TEMPO.CO, Jakarta - President Joko Widodo is starting to develop a habit of surprising people. Three months ago, he appointed nine members to the Corruption Eradication Commission (KPK) selection committee who are all women. Last week he appointed Teten Masduki, a former corruption watch activist, as the presidential chief of staff.
Right until the last moment, the 'experts' in the political arena had not considered the name of Teten Masduki for the seat left vacant by Luhut B. Panjaitan. The names mentioned were an Army general, a political observer and even a person who had recently been fired from the cabinet.
Teten Masduki's background is in activism. He headed the Indonesia Corruption Watch (ICW) for 10 years, and since 2009, he was secretary-general of the Indonesian chapter of Transparency International. When Joko Widodo began his move for the presidency, Teten joined the campaign team of the former mayor of Solo.
Teten does not have a shining track record in bureaucracy. His attempts at political office began when he was running mate to Rieke Diah Pitaloka in the West Java gubernatorial election, but they were not elected. Jokowi then recruited Teten together with Sukardi Rinakit for his Presidential Communications Team. The first 'product' of this team was a mistaken piece of information about the birthplace of former president Sukarno, confusing Jokowi when he gave a speech in Blitar. And both before and after the establishment of the team, the president's communications was almost non-existent.
Now, with his new position, Teten is in the 'hot seat'. There were rumors that the position was really created to accommodate Luhut Panjaitan, who did not 'pass' the cabinet selection process. The post was only a stepping stone before Luhut took up the position planned for him from the start: coordinating minister for political, legal and security affairs.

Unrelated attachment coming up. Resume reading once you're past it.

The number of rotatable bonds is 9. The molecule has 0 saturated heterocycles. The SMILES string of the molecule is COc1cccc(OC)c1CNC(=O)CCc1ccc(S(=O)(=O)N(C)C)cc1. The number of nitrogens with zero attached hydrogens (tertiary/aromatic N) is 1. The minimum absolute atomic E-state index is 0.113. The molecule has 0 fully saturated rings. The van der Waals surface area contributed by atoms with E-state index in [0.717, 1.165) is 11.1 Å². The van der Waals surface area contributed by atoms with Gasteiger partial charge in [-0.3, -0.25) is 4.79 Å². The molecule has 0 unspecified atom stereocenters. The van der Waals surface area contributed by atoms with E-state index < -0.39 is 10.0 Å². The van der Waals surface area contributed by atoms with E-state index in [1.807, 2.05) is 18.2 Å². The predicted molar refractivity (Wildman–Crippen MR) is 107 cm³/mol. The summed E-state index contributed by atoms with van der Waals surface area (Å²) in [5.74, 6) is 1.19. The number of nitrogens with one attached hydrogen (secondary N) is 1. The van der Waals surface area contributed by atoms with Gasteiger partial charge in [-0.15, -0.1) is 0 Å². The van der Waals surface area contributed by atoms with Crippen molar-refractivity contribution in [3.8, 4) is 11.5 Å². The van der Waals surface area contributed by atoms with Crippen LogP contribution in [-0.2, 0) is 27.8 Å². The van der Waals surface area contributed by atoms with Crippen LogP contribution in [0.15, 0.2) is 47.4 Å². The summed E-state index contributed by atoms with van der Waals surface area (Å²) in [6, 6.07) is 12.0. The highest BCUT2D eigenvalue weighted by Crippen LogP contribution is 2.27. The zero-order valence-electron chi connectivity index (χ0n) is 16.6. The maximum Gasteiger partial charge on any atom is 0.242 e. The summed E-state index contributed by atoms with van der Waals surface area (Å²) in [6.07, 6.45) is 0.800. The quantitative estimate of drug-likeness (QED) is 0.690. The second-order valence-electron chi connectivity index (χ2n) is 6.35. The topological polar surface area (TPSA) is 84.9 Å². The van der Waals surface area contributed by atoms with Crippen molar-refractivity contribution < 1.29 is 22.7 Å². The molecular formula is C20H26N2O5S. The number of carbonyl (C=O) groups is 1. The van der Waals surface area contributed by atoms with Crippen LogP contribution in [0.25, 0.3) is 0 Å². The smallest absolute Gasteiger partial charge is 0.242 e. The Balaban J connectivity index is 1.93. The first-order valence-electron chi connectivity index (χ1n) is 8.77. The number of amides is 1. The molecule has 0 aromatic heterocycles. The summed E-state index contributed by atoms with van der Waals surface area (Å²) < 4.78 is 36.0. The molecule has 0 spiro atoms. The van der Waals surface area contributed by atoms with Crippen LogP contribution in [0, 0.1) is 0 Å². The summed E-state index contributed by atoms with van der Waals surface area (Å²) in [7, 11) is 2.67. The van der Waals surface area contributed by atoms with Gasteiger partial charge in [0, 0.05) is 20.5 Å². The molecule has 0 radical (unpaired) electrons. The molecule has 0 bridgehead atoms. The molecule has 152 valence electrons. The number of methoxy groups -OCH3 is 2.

There was controversy around the position from the outset. The first question was whether the office was really needed. Didn't the president already have 36 ministers, twice as many as in the cabinet of President Barrack Obama? According to Presidential Regulation No. 26/2015 on the Presidential Staff, that office was given extraordinary responsibilities: to manage political communication and strategic issues while monitoring national priority programs, infrastructure, maritime affairs, food, energy and tourism.
With such a wide scope of responsibilities, Teten will take on a heavy burden. He has been dubbed a martial arts champion caught between sword and fire, given that the Palace is swarming with 'embezzlement' and 'project' champions, all claiming rewards for their 'services' in support of Jokowi's presidency.
Teten himself may be confused, because the criteria for the job are unclear. Imagine, an activist with almost no experience in bureaucracy replacing a three-star general who was once a diplomat and a cabinet minister.
Of course, we wish Teten well and hope he will use all of his capabilities in carrying out his duties. He must have the courage to be resolute. And he must become a part of the battle to rid the Palace of rats, of all kinds. (*)